photography by chris robinson
Young, elite-level athletes who have suffered a concussion may have lingering neurological consequences affecting their movement control, according to findings by researchers at York University’s Centre for Vision Research.
While these athletes typically return to play after a few weeks, they may in fact have sustained neurological deficits that are not detected using standard clinical assessments, found lead researcher Lauren E. Sergio, a professor in York’s School of Kinesiology & Health Science, and doctoral candidate Johanna Hurtubise. Their first study looking at National Hockey League draft prospects with a history of concussion showed that even in this top-performing group there is a small amount of impairment.
The researchers looked at the prolonged difficulty in cognitive-motor integration in 51 athletes who were asymptomatic and medically cleared of concussion. Their performance was compared with 51 athletes who had never suffered a concussion.
Participants in both groups were asked to perform two different tasks on a dual-touchscreen laptop. In one task, target location and motor action were aligned. In the other task, the required movement was not aligned with the guiding visual target and required simultaneous thinking for successful performance. The goal was to determine whether young, elite-level athletes with a history of concussion exhibited impairments. When the athletes had to think and move at the same time, the delay was approximately 50 milliseconds; Sergio says this could be the difference between getting hit on the ice or not.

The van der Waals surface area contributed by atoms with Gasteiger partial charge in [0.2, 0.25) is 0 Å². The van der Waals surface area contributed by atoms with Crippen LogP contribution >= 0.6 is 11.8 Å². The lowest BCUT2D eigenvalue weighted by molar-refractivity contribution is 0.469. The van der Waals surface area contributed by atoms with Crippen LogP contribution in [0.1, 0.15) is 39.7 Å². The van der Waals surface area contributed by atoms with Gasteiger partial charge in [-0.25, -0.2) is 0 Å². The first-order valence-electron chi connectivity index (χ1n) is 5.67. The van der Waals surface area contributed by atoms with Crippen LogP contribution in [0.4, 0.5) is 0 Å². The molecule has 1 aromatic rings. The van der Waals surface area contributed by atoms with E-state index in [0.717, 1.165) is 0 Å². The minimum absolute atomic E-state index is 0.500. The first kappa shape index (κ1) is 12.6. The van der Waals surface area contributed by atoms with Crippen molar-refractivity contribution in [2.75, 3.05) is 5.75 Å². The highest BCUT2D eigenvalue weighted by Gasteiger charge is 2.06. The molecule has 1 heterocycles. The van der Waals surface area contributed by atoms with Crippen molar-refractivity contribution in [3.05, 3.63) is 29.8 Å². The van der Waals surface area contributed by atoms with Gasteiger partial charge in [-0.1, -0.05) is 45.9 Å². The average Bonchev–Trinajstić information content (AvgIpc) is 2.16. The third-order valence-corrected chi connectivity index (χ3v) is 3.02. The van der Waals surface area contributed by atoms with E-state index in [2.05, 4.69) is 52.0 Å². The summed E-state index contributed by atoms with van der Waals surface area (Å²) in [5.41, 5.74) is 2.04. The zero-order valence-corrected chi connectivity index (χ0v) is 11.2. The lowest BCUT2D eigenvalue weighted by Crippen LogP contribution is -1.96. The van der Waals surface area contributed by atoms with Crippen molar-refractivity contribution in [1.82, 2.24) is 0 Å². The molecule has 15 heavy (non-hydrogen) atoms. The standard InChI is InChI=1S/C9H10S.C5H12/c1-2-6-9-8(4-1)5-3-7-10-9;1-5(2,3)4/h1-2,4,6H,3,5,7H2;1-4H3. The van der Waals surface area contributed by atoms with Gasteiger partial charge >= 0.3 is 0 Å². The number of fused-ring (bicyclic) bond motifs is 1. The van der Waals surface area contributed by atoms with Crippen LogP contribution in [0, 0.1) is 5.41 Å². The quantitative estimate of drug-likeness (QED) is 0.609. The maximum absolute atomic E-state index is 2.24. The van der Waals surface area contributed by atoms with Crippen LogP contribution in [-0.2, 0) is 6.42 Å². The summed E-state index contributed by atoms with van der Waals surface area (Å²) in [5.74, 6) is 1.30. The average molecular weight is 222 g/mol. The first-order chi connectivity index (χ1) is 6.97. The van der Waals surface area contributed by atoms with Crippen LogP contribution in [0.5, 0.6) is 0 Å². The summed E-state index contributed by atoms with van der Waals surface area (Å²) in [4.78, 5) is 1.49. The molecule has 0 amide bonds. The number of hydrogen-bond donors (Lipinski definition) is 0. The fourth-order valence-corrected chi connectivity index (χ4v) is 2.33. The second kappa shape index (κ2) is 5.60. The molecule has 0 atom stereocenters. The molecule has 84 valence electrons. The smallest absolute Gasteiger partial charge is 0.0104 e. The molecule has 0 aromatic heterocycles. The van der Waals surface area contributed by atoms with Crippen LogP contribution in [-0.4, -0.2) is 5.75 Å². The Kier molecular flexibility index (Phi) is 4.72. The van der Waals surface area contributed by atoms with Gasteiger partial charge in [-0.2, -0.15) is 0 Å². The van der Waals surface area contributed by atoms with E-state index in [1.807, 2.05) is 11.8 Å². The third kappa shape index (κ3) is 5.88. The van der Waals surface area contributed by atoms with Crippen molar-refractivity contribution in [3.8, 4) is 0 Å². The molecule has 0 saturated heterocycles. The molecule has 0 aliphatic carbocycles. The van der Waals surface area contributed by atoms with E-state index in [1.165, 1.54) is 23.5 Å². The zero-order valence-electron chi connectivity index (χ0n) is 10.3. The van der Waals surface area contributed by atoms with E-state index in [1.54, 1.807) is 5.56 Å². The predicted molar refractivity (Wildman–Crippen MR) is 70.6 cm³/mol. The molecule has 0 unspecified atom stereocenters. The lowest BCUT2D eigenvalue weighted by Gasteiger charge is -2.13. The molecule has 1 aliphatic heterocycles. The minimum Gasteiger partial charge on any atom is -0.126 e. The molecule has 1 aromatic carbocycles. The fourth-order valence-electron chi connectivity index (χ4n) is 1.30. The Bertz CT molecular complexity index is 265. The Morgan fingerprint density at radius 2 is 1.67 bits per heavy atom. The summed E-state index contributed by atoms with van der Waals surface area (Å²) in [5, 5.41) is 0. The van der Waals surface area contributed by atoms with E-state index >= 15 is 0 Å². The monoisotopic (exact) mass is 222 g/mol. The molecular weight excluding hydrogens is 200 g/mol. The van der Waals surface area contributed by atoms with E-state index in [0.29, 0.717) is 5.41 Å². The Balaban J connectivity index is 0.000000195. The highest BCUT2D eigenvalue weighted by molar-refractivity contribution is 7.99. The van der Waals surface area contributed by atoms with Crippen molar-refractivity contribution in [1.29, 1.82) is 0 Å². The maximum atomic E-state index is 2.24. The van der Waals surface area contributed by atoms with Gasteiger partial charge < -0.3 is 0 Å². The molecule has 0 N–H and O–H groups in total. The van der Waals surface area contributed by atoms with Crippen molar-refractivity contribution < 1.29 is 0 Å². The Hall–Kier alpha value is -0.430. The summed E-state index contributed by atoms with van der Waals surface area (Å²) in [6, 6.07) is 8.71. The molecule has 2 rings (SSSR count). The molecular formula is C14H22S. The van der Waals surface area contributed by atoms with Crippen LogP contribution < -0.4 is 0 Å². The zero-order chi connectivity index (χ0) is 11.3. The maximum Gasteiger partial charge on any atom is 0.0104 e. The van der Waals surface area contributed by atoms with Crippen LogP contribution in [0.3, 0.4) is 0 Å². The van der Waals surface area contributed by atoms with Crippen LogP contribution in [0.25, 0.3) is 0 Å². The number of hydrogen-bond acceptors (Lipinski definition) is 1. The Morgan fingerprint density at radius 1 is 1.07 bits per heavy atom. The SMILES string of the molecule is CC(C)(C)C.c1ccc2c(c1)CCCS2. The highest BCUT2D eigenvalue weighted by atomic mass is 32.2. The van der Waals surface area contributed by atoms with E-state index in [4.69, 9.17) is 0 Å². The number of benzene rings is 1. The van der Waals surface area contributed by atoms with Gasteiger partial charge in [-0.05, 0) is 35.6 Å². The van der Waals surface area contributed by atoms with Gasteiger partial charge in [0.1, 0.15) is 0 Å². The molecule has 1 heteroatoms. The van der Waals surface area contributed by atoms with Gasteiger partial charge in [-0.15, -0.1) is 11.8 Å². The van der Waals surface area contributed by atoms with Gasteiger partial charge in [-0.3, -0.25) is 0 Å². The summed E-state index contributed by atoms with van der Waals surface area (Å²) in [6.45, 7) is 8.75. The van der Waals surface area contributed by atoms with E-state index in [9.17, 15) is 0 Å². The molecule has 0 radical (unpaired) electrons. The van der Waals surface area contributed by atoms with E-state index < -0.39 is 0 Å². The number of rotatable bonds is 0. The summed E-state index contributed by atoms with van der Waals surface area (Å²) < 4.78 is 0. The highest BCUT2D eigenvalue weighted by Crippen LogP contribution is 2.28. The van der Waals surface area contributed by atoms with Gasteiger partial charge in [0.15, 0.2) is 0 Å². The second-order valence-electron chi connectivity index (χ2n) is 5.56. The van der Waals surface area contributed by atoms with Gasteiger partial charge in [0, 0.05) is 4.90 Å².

“We expected their motor skill reserve to accommodate for their concussion history,” she says. “We never suspected that this test would pick up a delayed reaction time the way it did when we used it previously on non-elite athletes. We propose that this type of testing (cognitive-motor integration or CMI) is useful as a return-to-play assessment.”
Sergio adds that standard tests used today only look at cognitive and motor tasks separately and don’t combine the two, which could explain why the athletes passed current tests.
“To be successful in many sports, a player must apply a wide range of cognitive factors to each of their movements within the game,” says Sergio. “In hockey, an example would be passing to one’s teammate on the left while looking and attempting to avoid a body check from an opponent on one’s right.”
Sergio says these results suggest current return-to-play assessments – in which thinking and moving are tested separately – don’t fully capture the functional disability of a concussion. She says more research focusing on their integration is needed.